·       If CAN with high SB is demonstrated, consider sympatholytics based on history, titrated against normalizing SB and thereby normalize mortality risk. Choice of sympatholytic treatment is based on patient history. For example, if BP is high then consider anti-hypertensives, or if BP is normal to low or HR is high, then consider beta-blockers. As with diabetics, Carvedilol is often the preferred beta-blocker for CAN with high SB.

·       If CAN with low SB is demonstrated, consider low-dose anti-cholinergics (very low-dose anti-depressants-low-dose to minimize morbidity risks), depending on other medical history, titrate to normalize SB and thereby normalize mortality risk. Choice of anti-cholinergic is based on patient history. For example if BP is high then consider very low-dose SSRI, or if BP is normal to low then consider very low-dose SSRI or tri-cyclic.

·       If CAN is present with normal resting SB with a recent cardiac work-up, then mortality risk is normal, and the resting autonomic state of the patient is well managed. Any (resting) abnormality may be due to end-organ dysfunction. If there has not been a recent cardiac work-up, then one is recommended.

For chronic patients, CAN has been found to carry the same 50% increase in the five-year mortality rate as in diabetics [29,30]. More recently, some data suggests that CAN represent a 50% increase in the two-year mortality rate. In addition to geriatric patients, CAN may be normal for post-MI, post-CABG, and CHF patients, as well as other chronic diseases. CAN is associated with other risk factors including:

·          Low ejection fraction

·          Poor cardiac output

·          Arrhythmias

·          Cardiomyopathies including chronic heart failure

·          Poor circulation, coronary artery disease with or without angina

·          Greater mortality and

·          Greater morbidity including silent myocardial infarction and early cardiac death.

Often, very low P-activity (CAN) leads to the need for an implanted cardiac device [1,31-44].


P&S Monitoring was chosen for two reasons. First, P&S Monitoring includes spectral analyses based on the time-frequency analysis technique of Continuous Wavelet Transforms (CWT), rather than the frequency-only analysis technique of the Fast Fourier Transforms (FFT). Although including short-term FFT is accurate for stationary signals, it results in a compromise in time and frequency resolution because fixed length windows are analyzed. Therefore, the FFT (including the short-term FFT) involves are two weak assumptions: the P&S signals are not stationary (even at rest or during quiet standing) and the time-frequency compromise is not static in addition to the fact that it is a compromise. The P&S-tone values from P&S Monitoring are computed from nonstationary, continuous, independent RA and HRV signals. CWT permits automatic adjustment of the window length to the features of the signal. As a result, time-frequency resolution is superior to all prior HRV studies [11-14]. Second, P&S Monitoring is the only non-invasive technique that (mathematically) independently and simultaneously quantifies P-activity without assumption and approximation. Other autonomic measures based on beat-to-beat cardiac activity (e.g., HRV, beat-to-beat BP and Pulse Wave Velocity measures) assume that P-activity is always located within the 0.15-0.40 Hz frequency range (a wide window to improve the capture of P-activity). Instead, P&S Monitoring measures a second, independent measure of P&S activity: RA using impedance plethysmography. The first measure is of the heart (HRV); the second measure is of the lungs (RA).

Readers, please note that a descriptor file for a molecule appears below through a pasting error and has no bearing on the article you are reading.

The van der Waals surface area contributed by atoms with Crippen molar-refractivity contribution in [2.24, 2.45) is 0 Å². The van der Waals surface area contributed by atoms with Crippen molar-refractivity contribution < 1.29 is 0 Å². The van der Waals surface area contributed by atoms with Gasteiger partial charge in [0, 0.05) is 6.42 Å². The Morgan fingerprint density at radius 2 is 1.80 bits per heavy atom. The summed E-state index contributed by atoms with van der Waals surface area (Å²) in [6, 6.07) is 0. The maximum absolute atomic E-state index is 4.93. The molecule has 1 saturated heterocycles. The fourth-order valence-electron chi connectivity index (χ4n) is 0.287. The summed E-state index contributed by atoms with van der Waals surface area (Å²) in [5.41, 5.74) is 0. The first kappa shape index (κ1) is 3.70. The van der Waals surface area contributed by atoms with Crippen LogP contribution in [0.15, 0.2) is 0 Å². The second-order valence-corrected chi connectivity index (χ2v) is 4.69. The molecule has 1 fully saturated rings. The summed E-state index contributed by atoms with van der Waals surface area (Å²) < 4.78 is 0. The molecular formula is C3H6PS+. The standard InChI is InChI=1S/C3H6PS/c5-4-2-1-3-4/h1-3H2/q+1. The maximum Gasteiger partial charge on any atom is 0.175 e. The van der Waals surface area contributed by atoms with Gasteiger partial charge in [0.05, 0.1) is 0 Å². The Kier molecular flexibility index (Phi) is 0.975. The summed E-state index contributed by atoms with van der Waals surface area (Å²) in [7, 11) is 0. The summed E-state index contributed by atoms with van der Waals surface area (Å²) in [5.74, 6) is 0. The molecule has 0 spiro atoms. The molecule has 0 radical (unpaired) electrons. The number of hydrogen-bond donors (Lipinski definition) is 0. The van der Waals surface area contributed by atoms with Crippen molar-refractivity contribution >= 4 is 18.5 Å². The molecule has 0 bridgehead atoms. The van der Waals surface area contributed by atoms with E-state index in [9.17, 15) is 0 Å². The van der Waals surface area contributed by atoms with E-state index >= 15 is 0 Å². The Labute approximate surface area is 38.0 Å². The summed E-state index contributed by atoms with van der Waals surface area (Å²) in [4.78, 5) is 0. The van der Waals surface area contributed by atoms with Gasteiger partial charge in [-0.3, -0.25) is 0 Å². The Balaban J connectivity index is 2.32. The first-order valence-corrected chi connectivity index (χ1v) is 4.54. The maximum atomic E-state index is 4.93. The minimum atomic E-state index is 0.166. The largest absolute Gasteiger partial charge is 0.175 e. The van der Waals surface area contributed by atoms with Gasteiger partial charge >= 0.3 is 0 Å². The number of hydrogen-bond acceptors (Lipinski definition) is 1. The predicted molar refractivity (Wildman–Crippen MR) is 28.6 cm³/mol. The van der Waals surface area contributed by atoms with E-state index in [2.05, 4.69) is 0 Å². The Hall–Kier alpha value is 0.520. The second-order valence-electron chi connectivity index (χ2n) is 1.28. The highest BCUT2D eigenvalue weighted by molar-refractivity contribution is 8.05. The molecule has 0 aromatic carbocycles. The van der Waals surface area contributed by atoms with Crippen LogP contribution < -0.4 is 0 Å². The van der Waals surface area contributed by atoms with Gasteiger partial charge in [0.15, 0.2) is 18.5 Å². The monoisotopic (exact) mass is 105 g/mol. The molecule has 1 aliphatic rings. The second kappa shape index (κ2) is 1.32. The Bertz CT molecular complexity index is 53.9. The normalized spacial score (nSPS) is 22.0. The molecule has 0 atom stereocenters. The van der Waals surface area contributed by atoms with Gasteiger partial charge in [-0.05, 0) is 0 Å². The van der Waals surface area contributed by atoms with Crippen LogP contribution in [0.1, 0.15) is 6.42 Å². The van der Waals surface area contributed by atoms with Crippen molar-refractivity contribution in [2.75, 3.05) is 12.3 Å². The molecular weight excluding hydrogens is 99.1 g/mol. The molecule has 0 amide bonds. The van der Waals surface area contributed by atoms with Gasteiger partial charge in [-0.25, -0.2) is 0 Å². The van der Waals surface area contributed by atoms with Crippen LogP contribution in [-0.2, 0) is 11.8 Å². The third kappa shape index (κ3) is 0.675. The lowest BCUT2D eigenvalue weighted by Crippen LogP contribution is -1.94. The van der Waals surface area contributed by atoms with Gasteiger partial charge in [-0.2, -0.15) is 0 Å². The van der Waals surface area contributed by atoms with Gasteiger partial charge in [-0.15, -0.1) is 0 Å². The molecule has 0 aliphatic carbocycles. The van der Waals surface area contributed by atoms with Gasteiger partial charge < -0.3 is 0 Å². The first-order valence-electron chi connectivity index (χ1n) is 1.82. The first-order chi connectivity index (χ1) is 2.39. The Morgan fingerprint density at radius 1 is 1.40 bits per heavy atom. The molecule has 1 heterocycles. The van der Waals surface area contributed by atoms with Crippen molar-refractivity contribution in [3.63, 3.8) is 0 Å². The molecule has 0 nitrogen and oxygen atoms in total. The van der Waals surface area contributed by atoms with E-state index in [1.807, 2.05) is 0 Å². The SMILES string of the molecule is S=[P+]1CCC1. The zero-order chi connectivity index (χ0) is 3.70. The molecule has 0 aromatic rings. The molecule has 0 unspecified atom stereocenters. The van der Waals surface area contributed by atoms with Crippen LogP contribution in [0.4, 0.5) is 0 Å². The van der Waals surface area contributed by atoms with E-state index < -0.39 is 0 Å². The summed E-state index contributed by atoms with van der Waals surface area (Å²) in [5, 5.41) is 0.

While it is true that RSA is generated from RA (via pulmonary baroreceptors and the Vagus Nerve), measuring RA is not a direct measure of P-activity. RA is a second independent measure of the autonomic nervous system and therefore fully satisfies the algebraic requirement necessary to fully characterize a system with two independent components. With these two independent measures as verified and validated by the MIT/Harvard team, P&S Monitoring localizes and quantifies P-activity, and thereby S-activity, over the period of observation without the need for assumption and approximation. Conceptually, the P&S Monitoring process, in effect, measures RSA even when it is not possible to visualize it from the cardiogram. Given that RSA is purely parasympathetic in etiology, conceptualizing the measurement of RA as a measure of RSA helps to understand the process that provides a direct measure of P-activity. The process is based on the measure of the FRF [11-14]. For example, if the patients respiratory rate (FRF) is slow, P could be contained within the low frequency range (0.04-0.15 Hz), e.g., S-range of HRV. The low frequency range represents S-activity as modulated by P-activity [10,11]. Slow respiration leads to higher low frequency HRV activity misinterpreted as increased S-response unless FRF is determined. For the first time, simultaneous time-frequency analysis of HRV and RA accurately identifies P, unscrambling S & P activity. This technological breakthrough allowed us to correctly measure SB and CAN.


P&S abnormalities, including high SB, CAN, and low S-responses to standing (head-up postural change) are common. They cause and contribute to the mortality, morbidity, and cost of medical care, including for CAD, chronic CHF and NOH. Despite our ability to easily diagnose and address these P&S abnormalities, we seldom, if ever, do. Our patients deserve better.